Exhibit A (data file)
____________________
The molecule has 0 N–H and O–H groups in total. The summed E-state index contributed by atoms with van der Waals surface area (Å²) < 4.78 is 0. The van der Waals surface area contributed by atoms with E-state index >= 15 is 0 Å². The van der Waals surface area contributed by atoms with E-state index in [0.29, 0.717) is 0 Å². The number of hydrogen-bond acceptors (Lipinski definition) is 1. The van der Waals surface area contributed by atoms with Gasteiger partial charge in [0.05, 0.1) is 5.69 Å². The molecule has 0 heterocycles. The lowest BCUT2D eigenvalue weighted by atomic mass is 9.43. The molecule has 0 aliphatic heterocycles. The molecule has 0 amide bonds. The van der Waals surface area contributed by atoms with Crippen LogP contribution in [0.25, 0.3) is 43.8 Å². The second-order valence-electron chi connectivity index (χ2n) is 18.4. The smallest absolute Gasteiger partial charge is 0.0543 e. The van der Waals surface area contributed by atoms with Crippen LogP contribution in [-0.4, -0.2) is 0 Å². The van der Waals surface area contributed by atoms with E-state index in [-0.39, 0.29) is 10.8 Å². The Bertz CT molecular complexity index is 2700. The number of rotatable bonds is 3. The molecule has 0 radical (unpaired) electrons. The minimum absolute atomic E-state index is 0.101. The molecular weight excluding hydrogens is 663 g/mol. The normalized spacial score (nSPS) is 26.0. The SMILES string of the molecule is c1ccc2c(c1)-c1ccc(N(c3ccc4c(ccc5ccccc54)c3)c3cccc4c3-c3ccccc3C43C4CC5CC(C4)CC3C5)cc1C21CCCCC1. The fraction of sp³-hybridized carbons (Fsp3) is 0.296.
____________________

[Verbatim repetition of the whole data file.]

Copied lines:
The molecule has 0 N–H and O–H groups in total. The summed E-state index contributed by atoms with van der Waals surface area (Å²) < 4.78 is 0. The van der Waals surface area contributed by atoms with E-state index >= 15 is 0 Å². The van der Waals surface area contributed by atoms with E-state index in [0.29, 0.717) is 0 Å². The number of hydrogen-bond acceptors (Lipinski definition) is 1. The van der Waals surface area contributed by atoms with Gasteiger partial charge in [0.05, 0.1) is 5.69 Å². The molecule has 0 heterocycles. The lowest BCUT2D eigenvalue weighted by atomic mass is 9.43. The molecule has 0 aliphatic heterocycles. The molecule has 0 amide bonds. The van der Waals surface area contributed by atoms with Crippen LogP contribution in [0.25, 0.3) is 43.8 Å². The second-order valence-electron chi connectivity index (χ2n) is 18.4. The smallest absolute Gasteiger partial charge is 0.0543 e. The van der Waals surface area contributed by atoms with Crippen LogP contribution in [-0.4, -0.2) is 0 Å². The van der Waals surface area contributed by atoms with E-state index in [-0.39, 0.29) is 10.8 Å². The Bertz CT molecular complexity index is 2700. The number of rotatable bonds is 3. The molecule has 0 radical (unpaired) electrons. The minimum absolute atomic E-state index is 0.101. The molecular weight excluding hydrogens is 663 g/mol. The normalized spacial score (nSPS) is 26.0. The SMILES string of the molecule is c1ccc2c(c1)-c1ccc(N(c3ccc4c(ccc5ccccc54)c3)c3cccc4c3-c3ccccc3C43C4CC5CC(C4)CC3C5)cc1C21CCCCC1. The fraction of sp³-hybridized carbons (Fsp3) is 0.296.